UPDATE: Los Angeles City Clerk Holly Walcott is asking the L.A. City Attorney’s Office to repeal the ordinance that created the Venice Business Improvement District due to the legal complaint that the city council closed a pre-vote public hearing before allowing opponents to speak.

“We’re asking for a new ordinance of intent because our basic concern was not everyone was able to have their voice heard at the public hearing,” Wolcott said. “We want everyone to be able to address the city council, as is required by state law.”

If the ordinance approving the BID is repealed, a new BID proposal would be drafted and new ballots must be mailed out to commercial property owners. Walcott anticipates a new vote would happen sometime in November.


By Gary Walker

Venice commercial property owners have voted to establish a Business Improvement District — a mechanism for funding neighborhood cleaning, maintenance, landscaping, infrastructure and public safety programs beyond what the city already provides.

The BID launches Jan. 1 and includes non-residential properties on the boardwalk, Windward Circle and Main Street as well as Venice Boulevard from the beach to Abbot Kinney Boulevard.

The vote tally came in as 85 in favor to 79 against (roughly 52% support). Those votes were weighted, however, according to total property area — owners of larger commercial parcels will pay more into the BID — producing a more decisive 77.2% in favor to 22.8% against. The numbers suggest greater support for the BID among owners of large parcels and less among those with smaller pieces of land.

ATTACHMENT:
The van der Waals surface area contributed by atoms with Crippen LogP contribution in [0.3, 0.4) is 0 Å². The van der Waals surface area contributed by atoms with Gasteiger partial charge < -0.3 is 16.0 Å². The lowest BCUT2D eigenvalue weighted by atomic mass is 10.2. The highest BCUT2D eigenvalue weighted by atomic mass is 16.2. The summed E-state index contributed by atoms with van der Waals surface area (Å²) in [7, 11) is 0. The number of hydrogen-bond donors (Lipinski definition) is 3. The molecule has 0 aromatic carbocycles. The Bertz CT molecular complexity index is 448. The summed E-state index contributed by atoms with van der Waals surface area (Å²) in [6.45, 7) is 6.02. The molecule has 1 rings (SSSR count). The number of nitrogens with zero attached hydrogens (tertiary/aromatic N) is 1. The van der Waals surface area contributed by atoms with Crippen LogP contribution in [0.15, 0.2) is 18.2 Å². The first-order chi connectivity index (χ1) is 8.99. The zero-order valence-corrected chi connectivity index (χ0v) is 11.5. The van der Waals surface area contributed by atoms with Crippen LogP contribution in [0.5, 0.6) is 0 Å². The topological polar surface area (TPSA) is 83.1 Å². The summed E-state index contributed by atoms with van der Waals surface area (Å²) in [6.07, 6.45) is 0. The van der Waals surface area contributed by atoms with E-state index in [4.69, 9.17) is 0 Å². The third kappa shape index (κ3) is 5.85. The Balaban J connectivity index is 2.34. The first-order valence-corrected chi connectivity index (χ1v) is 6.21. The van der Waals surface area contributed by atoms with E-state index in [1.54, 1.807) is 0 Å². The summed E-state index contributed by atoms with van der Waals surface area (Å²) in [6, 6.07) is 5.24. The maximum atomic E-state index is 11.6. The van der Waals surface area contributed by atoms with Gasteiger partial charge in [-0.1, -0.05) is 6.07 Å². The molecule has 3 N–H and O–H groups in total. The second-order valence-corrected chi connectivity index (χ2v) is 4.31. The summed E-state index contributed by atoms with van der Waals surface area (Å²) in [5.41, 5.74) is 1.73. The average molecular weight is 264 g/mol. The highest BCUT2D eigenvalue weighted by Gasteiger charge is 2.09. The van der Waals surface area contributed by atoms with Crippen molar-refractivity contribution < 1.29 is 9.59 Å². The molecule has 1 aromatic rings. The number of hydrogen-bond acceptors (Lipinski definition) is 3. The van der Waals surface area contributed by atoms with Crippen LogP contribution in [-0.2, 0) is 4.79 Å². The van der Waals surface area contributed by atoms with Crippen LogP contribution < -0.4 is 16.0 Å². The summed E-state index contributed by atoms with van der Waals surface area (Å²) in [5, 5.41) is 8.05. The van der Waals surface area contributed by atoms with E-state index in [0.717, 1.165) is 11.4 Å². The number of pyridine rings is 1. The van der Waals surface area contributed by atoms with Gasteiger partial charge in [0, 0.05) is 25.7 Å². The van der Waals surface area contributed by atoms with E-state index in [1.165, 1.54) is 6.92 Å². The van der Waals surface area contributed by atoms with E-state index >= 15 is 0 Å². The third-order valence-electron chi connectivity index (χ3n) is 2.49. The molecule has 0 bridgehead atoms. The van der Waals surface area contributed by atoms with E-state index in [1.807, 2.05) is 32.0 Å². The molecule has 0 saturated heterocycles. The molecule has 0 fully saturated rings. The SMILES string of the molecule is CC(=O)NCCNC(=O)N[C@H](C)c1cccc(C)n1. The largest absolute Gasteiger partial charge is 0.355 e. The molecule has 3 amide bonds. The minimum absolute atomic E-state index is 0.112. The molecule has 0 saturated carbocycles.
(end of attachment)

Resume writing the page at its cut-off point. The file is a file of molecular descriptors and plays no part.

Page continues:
BID opponents, some of them concerned about a possible private security presence on the boardwalk, quickly filed a complaint with the Los Angeles City Attorney’s Office that accuses city officials of violating due process. The complaint states that L.A. City Council members closed a pre-vote public hearing on Aug. 23 before at least 18 people who planned to speak against the BID could voice their concerns.

Only property owners in the BID area could vote, but anyone could speak during the hearing.

“Stakeholders who otherwise have no voice in the creation of the BID and the regulation of public space were present for hours, waiting to be heard,” wrote Shayla Myers, an attorney with the Legal Aid Foundation of Los Angeles. “The council’s failure to allow them the opportunity to exercise this right renders the balloting process invalid.”

The next step for BID organizers is to select a board of directors.

The Venice Chamber of Commerce supports its members in the BID zone and trusts the new board will be proactive to “address any misconceptions or protests as the situation progresses,” chamber President George Francisco said.

“We believe [the BID] will be a positive endeavor to provide services that are very much needed locally and involve some of the unique and special aspects of Venice and the boardwalk,” he said.